This tweet from Minneapolis Star Tribune film critic Colin Covert “is a new candidate for low point of Twin Cities newspaper competition,” says St. Paul Pioneer Press managing editor Chris Clonts. “I’m appalled someone would do this to fellow journalists, especially since he well knows the newsroom did not generate the opinion he’s upset with.” (He’s referring to his paper’s controversial marriage amendment editorial.)

He sent a protest email to Star Tribune editor Nancy Barnes and deputy managing editor/content Rene Sanchez, which is posted below:

From: Clonts, Chris
Sent: Tue 11/6/2012 12:16 AM
To: All News
Subject: FW: Classy: Colin Covert encouraging Pioneer Press cancelations

Folks: Some of you have pointed out this evening what is a new candidate for low point of Twin CIties newspaper competition. Colin Covert, our industry colleague and movie critic at the Star Tribune, took to Twitter to encourage people to cancel their Pioneer Press subscriptions.

Chris Clonts

I play as hard as anybody when it comes to tweaking our competitors. But we at the Pioneer Press choose to win subscribers, not kill them for the other team. I’m appalled someone would do this to fellow journalists, especially since he well knows the newsroom did not generate the opinion he’s upset with.

I sent the email below to Star Tribune leadership.

Please, please do not begin an “all news” reply fest on Election Day. I’m happy to hear from anyone, but email me directly or stop by.

–C

—–Original Message—–
From: Clonts, Chris
Sent: Mon 11/5/2012 11:55 PM
To: nbarnes@startribune.com; rsanchez@startribune.com
Subject: Classy: Colin Covert encouraging Pioneer Press cancelations

Nancy, Rene:

I’d like to respectfully call your attention to the following tweet from Colin Covert. He posted it tonight around 8:30 p.m.

——-
Colin Covert @colincovert
If you like to vote with your dollars, cancel your subscription to the Pioneer Press. (651) 222-1111 or infodesk@pioneerpress.com
——-

It has been retweeted multiple times by his followers.

Colin Covert

I guess he, like lots of folks, is upset with our editorial board’s Saturday editorial on the marriage amendment and the follow-up that ran earlier today.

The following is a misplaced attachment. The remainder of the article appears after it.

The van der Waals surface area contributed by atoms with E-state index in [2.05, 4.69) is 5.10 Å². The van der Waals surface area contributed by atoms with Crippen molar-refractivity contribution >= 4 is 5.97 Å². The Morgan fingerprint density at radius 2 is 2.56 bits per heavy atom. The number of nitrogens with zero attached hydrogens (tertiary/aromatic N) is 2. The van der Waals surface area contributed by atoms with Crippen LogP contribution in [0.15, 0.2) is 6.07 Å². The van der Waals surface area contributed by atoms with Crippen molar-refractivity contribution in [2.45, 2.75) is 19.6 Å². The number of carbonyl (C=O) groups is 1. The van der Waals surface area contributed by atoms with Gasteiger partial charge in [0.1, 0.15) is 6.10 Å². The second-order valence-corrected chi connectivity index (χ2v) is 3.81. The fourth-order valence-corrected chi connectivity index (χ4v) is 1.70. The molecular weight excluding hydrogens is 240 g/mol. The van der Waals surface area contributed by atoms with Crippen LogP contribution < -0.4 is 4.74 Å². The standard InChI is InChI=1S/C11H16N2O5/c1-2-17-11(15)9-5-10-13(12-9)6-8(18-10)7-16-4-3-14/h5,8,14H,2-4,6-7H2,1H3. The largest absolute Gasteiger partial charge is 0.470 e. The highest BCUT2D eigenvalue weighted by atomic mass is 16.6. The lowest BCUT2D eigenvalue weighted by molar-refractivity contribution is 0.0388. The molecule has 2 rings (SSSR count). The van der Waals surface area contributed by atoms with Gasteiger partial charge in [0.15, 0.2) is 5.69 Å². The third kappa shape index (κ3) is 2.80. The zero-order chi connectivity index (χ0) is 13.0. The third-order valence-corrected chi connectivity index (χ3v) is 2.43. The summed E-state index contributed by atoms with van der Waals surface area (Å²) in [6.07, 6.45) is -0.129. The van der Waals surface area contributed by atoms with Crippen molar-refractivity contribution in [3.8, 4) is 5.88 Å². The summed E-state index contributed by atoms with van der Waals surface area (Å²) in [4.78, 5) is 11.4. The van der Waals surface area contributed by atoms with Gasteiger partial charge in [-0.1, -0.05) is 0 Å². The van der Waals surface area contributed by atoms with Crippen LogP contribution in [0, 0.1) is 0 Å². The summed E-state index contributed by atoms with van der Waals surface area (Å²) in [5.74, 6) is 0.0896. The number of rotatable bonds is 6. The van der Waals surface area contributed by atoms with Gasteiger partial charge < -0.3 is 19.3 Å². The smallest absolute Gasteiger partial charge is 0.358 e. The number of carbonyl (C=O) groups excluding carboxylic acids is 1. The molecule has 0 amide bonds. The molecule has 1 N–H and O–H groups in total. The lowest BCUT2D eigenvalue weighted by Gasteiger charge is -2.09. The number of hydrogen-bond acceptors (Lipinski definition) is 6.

He’s entitled to his opinion, of course. And this is a heated political season. But encouraging people to cancel subscriptions is far below the kind of dignified discourse I and others can normally expect from the Star Tribune and its representatives.

I’m not asking for any kind of response. Just wanted you to be aware of this.

I appreciate your time.

–C

Chris Clonts
Managing Editor
TwinCities.com | Pioneer Press

I’ve invited all parties to comment.

UPDATE: Clonts tells Romenesko readers that “I received — and very much appreciate — a genuine note from Rene this morning acknowledging the situation. Sincerely hoping the rest of the day (week? year?) we can all get back to journalism.”

* AOL reports higher-than-expected third-quarter revenue and profit. (finance.yahoo.com) | Shares are up 135% this year. (allthingsd.com) | (AOL press release)
* New York Times Co. discloses that president and general manager Scott Heekin-Canedy is retiring and the position is being eliminated. (biz.yahoo.com)
* Gail Shister: Why I’m skipping traditional TV election coverage and watching Comedy Central tonight. (phillymag.com)
* FCC likely to ease media-ownership rules. (latimes.com)
* After months of reading Nate Silver’s blog, “traditional political commentary looks more and more outdated, even analog.” (subtraction.com)
* Jeremy Peters: “By some measures, the partisan bitterness on cable news has never been as stark — and in some ways, as silly or small.” (nytimes.com)
* Newspaper chain execs are quizzed about centralized design centers. (snd.org)
* Amazon is testing $7.99 per month Prime subscriptions. (hackingnetflix.com)